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SFG Project - Elementary School

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SFG Project - Elementary School

Post  sfg4uKim on 11/12/2011, 5:33 am

Very productive meeting on Thursday with representatives from a few of our county agencies (Education, Commerce, Health, Parks & Rec, Planning & Zoning) and another great organization (Grow Annapolis) about a project at an elementary school.

The school is in a very poor part of the county (right on the edge of the county that borders Baltimore) where 80% of the children are Title I students.

Parks & Rec will fence in a 16' x 40' area with a 10' chain link fence to hopefully prevent vandalism and there's already a water supply to that area.

SFG will only be a part of the project, but after my presentation they will implement more of the SFG method than originally planned. Unless we can get donations for "Mel's Mix", they will go with a cheaper alternative. FORTUNATELY we have an independent state agency that produces LeafGro (which we use as one of our ingredients for our compost).

Of course I will submit a grant request from the Foundation and MY part of the project will be 100% SFG (I'm thinking a TT and the boxes that go onto the chain link fence).

____________________________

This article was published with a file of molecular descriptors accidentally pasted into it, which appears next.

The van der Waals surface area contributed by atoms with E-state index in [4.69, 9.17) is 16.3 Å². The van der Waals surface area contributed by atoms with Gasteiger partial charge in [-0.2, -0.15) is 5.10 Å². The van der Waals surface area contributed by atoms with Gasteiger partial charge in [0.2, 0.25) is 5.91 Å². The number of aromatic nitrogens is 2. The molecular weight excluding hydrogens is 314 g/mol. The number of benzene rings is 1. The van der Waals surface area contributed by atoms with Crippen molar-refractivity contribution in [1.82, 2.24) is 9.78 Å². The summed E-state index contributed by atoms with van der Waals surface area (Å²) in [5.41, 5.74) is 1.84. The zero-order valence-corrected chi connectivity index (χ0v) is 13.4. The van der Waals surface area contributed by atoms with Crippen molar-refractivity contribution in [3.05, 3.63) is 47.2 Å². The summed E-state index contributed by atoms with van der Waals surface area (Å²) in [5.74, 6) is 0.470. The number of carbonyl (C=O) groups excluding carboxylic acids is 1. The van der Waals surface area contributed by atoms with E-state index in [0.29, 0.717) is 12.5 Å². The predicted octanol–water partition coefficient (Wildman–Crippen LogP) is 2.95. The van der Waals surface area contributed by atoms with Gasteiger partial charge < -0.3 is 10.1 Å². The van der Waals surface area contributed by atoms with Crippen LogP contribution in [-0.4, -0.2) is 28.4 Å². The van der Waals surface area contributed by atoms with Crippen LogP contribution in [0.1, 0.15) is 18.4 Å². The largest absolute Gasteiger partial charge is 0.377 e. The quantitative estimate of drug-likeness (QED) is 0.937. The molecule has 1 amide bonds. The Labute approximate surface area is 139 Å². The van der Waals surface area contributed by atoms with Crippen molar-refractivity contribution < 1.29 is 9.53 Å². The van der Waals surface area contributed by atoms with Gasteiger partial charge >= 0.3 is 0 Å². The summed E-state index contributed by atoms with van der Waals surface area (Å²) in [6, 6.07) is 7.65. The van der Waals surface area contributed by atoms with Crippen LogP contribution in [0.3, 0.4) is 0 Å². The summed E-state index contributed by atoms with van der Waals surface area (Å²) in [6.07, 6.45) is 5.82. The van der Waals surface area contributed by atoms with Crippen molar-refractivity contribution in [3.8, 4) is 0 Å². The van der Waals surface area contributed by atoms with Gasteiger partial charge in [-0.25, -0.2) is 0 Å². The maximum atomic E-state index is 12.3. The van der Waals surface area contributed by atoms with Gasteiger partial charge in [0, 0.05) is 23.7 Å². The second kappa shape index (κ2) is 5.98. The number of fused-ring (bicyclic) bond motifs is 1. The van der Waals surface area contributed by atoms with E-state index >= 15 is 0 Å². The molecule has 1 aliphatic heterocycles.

I have seen women looking at jewelry ads with a misty eye and one hand resting on the heart, and I only know what they're feeling because that's how I read the seed catalogs in January - Barbara Kingsolver - Animal, Vegetable, Miracle


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A casual comment can blossom

Post  sfg4uKim on 11/12/2011, 5:44 am

I thought y'all might be interested how I got involved in this project.

In August I brought my mom here to MD to live with me and after getting her settled in, I started taking her to the local senior center.

The director and I started talking about the nice garden area around the center and I found out she is a master gardener. She asked if I'd present SFG to the gardening committee. Next year I will be putting in a SFG at the center and holding classes.

Shortly after this meeting Nancy (the director) got a request for the school project and she said that she thought SFG would be a wonderful addition to the project.

So, a casual comment about the senior center garden has blossomed into TWO projects.

Oh, and I have another project in the works. I recently had to place mom into assisted living and I have been asked (by one of the facilities that I DIDN'T choose) to put in some table top beds on their deck.

____________________________

I have seen women looking at jewelry ads with a misty eye and one hand resting on the heart, and I only know what they're feeling because that's how I read the seed catalogs in January - Barbara Kingsolver - Animal, Vegetable, Miracle


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Re: SFG Project - Elementary School

Post  sfg4uKim on 11/12/2011, 6:03 am

Back to the ES project:

I brought a "demonstration garden" (2 shoe boxes from the $1 store - one with drainage holes) with me to the meeting.


This one contains snap peas, leaf lettuce and onions

The project at the school will initially start small - as a "garden club" where children will need to sign up. It will also be incorporated into the summer school program which is great because most of the worry about this kind of project is that it's neglected during summer break.